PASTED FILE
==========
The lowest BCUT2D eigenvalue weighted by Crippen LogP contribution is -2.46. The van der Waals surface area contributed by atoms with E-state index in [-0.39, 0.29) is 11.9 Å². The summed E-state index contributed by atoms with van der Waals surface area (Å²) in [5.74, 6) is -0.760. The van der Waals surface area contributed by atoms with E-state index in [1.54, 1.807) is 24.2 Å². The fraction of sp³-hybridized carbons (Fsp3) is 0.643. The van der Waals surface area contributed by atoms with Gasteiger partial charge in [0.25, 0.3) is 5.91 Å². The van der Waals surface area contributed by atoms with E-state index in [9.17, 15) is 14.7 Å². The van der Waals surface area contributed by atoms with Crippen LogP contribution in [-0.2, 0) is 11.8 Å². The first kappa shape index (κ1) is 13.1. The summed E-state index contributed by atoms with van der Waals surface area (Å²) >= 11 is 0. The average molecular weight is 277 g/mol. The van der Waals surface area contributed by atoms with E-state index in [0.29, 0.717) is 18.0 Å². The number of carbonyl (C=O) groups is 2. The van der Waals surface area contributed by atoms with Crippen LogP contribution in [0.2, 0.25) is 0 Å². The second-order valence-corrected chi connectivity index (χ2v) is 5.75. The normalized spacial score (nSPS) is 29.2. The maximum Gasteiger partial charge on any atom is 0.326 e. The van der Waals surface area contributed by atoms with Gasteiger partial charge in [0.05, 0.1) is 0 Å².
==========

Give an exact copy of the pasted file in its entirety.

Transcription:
The lowest BCUT2D eigenvalue weighted by Crippen LogP contribution is -2.46. The van der Waals surface area contributed by atoms with E-state index in [-0.39, 0.29) is 11.9 Å². The summed E-state index contributed by atoms with van der Waals surface area (Å²) in [5.74, 6) is -0.760. The van der Waals surface area contributed by atoms with E-state index in [1.54, 1.807) is 24.2 Å². The fraction of sp³-hybridized carbons (Fsp3) is 0.643. The van der Waals surface area contributed by atoms with Gasteiger partial charge in [0.25, 0.3) is 5.91 Å². The van der Waals surface area contributed by atoms with E-state index in [9.17, 15) is 14.7 Å². The van der Waals surface area contributed by atoms with Crippen LogP contribution in [-0.2, 0) is 11.8 Å². The first kappa shape index (κ1) is 13.1. The summed E-state index contributed by atoms with van der Waals surface area (Å²) >= 11 is 0. The average molecular weight is 277 g/mol. The van der Waals surface area contributed by atoms with E-state index in [0.29, 0.717) is 18.0 Å². The number of carbonyl (C=O) groups is 2. The van der Waals surface area contributed by atoms with Crippen LogP contribution in [0.2, 0.25) is 0 Å². The second-order valence-corrected chi connectivity index (χ2v) is 5.75. The normalized spacial score (nSPS) is 29.2. The maximum Gasteiger partial charge on any atom is 0.326 e. The van der Waals surface area contributed by atoms with Gasteiger partial charge in [0.05, 0.1) is 0 Å².